November 3rd, 2014 | Uncategorized
‘Tis the season for pumpkin carving and trick-or-treating! Halloween has always been one of my favorite holidays, and I’ve been pleased to discover that it’s no less celebrated on the Emerald Isle than it is at home. Ever since I heard they don’t celebrate Thanksgiving here, (quite possibly the best holiday), I’ve been a little paranoid. There are some little quirks and differences, but the main points are the same; candy, facepaint, and a thousand college girls dressed up as cats.
As Gareth and Deirdre Maguire set off to South Africa on business, I stayed at their house with Pippen and the girls for the week. We searched through their stash of old Halloween costumes and tried them all on. Erin (their youngest daughter), and I carved pumpkins and set them up on the front doorstep. The girls told me stories of Halloweens past, and explained to me the differences in trick-or-treating. Here, there’s a wee bit more effort expected from the trick-or-treaters than at home, as they’re expected to actually sing a song at people’s doorsteps, where a simple “trick-or-treat” doesn’t cut it. In return, it’s common to receive money instead of “sweets”, which is definitely unheard of in America. It doesn’t seem as though trick-or-treating is quite as popular here, and almost no houses decorate for the holiday at all. At home, the streets will be decorated at a level only second to Christmas, and I have neighbors that prepare for weeks… creating intricate, spooky mazes in their front yards and booby-traps for trick-or-treaters to get past. Aside from the occasional pumpkin or two, only public places had any kind of decoration.
We were invited to a few Halloween parties by teammates and staff members and we had a good time putting together some last-minute DIY costumes each night. We ended up celebrating the holiday three nights in a row! The most fun was definitely hitting the town Halloween night and admiring the creativity and effort that some of our Irish peers put into their ensembles. Face paint is HUGE here, and we saw some pretty intense… artwork. I’ve never gone into a city and celebrated Halloween before, so I found it hilarious to be walking around city center Belfast as the social spots let out and watching all kinds of zombies, monsters, movie characters, and random dead people lining the streets, getting into cabs, and eating takeout.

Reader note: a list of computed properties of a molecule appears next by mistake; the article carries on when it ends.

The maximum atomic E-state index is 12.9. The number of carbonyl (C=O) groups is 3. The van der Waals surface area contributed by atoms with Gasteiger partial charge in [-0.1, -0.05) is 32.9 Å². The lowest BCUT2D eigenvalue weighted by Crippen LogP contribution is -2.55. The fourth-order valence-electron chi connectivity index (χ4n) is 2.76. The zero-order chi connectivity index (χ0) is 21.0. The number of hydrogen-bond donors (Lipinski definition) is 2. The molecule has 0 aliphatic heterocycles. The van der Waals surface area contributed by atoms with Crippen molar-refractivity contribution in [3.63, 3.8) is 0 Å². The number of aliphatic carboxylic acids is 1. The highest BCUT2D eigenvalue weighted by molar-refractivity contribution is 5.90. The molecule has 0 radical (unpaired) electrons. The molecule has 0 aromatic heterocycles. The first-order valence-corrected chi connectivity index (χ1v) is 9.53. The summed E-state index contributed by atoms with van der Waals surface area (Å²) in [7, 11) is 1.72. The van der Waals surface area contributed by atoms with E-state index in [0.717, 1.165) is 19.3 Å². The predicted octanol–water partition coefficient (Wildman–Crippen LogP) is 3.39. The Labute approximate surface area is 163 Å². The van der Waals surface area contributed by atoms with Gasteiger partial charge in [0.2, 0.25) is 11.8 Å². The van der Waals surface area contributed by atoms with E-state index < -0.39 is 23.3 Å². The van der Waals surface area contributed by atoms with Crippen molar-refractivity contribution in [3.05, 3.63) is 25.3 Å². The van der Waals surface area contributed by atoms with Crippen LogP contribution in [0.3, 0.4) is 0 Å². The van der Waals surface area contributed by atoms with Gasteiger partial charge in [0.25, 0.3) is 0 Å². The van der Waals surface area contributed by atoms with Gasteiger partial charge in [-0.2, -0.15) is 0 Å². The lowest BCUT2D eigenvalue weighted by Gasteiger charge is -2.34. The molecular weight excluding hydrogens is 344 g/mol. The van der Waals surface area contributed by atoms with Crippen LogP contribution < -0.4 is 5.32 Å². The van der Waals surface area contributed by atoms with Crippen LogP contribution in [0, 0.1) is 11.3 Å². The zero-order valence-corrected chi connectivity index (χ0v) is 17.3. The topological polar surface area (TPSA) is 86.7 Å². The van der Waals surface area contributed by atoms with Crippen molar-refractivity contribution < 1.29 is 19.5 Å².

All in all, I’m satisfied with an Irish Halloween… almost enough to make up for the fact that they don’t do Thanksgiving. Actually I wouldn’t go that far, but it was definitely good craic. We needed a few days to let loose before November hits us hard! Grad classes are getting pretty intense, basketball is starting to pick up, and we’ve added a few new ehoops sessions per week! But if there’s anything I’ve learned from this Halloween it’s that the people will take any excuse to go out and have a good time, so I’m confident we’ll always have an opportunity to balance the work and play.
Victory Scholar: Ashley Montecchio
Present University: University of Ulster
Alma Mater: Rosemont College